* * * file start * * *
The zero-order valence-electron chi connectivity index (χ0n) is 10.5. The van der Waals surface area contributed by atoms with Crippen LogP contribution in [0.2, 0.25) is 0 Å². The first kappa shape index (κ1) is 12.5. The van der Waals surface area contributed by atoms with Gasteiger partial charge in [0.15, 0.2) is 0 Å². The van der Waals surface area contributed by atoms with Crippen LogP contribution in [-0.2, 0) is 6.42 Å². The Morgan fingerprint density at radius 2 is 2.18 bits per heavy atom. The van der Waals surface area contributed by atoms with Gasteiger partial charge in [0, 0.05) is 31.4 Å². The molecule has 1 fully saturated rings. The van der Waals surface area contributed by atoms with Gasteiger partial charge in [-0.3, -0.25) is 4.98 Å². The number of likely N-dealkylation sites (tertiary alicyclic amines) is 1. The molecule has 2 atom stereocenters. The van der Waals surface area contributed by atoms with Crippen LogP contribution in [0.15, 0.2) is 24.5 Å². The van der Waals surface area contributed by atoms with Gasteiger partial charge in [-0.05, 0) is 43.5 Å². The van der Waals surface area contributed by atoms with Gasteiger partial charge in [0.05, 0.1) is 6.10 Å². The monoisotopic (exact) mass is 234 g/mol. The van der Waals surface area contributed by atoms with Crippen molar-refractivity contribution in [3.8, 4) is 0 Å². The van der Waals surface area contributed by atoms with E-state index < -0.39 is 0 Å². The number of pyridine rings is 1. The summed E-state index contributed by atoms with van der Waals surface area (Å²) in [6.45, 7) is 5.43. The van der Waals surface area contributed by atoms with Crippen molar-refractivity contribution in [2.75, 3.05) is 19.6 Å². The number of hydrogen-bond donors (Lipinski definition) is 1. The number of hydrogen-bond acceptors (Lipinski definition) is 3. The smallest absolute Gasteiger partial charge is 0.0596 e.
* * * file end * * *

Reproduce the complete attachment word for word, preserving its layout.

The zero-order valence-electron chi connectivity index (χ0n) is 10.5. The van der Waals surface area contributed by atoms with Crippen LogP contribution in [0.2, 0.25) is 0 Å². The first kappa shape index (κ1) is 12.5. The van der Waals surface area contributed by atoms with Gasteiger partial charge in [0.15, 0.2) is 0 Å². The van der Waals surface area contributed by atoms with Crippen LogP contribution in [-0.2, 0) is 6.42 Å². The Morgan fingerprint density at radius 2 is 2.18 bits per heavy atom. The van der Waals surface area contributed by atoms with Gasteiger partial charge in [0, 0.05) is 31.4 Å². The molecule has 1 fully saturated rings. The van der Waals surface area contributed by atoms with Gasteiger partial charge in [-0.3, -0.25) is 4.98 Å². The number of likely N-dealkylation sites (tertiary alicyclic amines) is 1. The molecule has 2 atom stereocenters. The van der Waals surface area contributed by atoms with Crippen LogP contribution in [0.15, 0.2) is 24.5 Å². The van der Waals surface area contributed by atoms with Gasteiger partial charge in [-0.05, 0) is 43.5 Å². The van der Waals surface area contributed by atoms with Gasteiger partial charge in [0.05, 0.1) is 6.10 Å². The monoisotopic (exact) mass is 234 g/mol. The van der Waals surface area contributed by atoms with Crippen molar-refractivity contribution in [3.8, 4) is 0 Å². The van der Waals surface area contributed by atoms with E-state index < -0.39 is 0 Å². The number of pyridine rings is 1. The summed E-state index contributed by atoms with van der Waals surface area (Å²) in [6.45, 7) is 5.43. The van der Waals surface area contributed by atoms with Crippen molar-refractivity contribution in [2.75, 3.05) is 19.6 Å². The number of hydrogen-bond donors (Lipinski definition) is 1. The number of hydrogen-bond acceptors (Lipinski definition) is 3. The smallest absolute Gasteiger partial charge is 0.0596 e.